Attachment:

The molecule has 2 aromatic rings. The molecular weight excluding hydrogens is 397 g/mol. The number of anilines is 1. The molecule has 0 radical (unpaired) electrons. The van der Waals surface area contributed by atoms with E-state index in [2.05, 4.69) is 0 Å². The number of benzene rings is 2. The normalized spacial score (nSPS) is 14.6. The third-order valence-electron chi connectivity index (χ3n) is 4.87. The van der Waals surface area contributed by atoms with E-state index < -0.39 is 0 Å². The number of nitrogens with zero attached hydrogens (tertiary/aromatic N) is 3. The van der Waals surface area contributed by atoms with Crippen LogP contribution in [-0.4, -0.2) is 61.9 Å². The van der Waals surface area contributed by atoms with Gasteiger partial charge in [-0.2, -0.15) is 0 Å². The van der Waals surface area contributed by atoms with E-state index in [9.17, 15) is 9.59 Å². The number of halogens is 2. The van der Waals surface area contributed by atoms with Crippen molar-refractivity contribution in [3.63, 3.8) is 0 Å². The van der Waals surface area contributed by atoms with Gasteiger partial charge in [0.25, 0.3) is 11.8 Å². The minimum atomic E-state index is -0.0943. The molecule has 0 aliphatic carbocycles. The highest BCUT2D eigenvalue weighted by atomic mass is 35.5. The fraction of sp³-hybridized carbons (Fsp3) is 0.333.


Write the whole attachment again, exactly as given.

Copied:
The molecule has 2 aromatic rings. The molecular weight excluding hydrogens is 397 g/mol. The number of anilines is 1. The molecule has 0 radical (unpaired) electrons. The van der Waals surface area contributed by atoms with E-state index in [2.05, 4.69) is 0 Å². The number of benzene rings is 2. The normalized spacial score (nSPS) is 14.6. The third-order valence-electron chi connectivity index (χ3n) is 4.87. The van der Waals surface area contributed by atoms with E-state index < -0.39 is 0 Å². The number of nitrogens with zero attached hydrogens (tertiary/aromatic N) is 3. The van der Waals surface area contributed by atoms with Crippen LogP contribution in [-0.4, -0.2) is 61.9 Å². The van der Waals surface area contributed by atoms with Gasteiger partial charge in [-0.2, -0.15) is 0 Å². The van der Waals surface area contributed by atoms with E-state index in [9.17, 15) is 9.59 Å². The number of halogens is 2. The van der Waals surface area contributed by atoms with Crippen molar-refractivity contribution in [3.63, 3.8) is 0 Å². The van der Waals surface area contributed by atoms with Gasteiger partial charge in [0.25, 0.3) is 11.8 Å². The minimum atomic E-state index is -0.0943. The molecule has 0 aliphatic carbocycles. The highest BCUT2D eigenvalue weighted by atomic mass is 35.5. The fraction of sp³-hybridized carbons (Fsp3) is 0.333.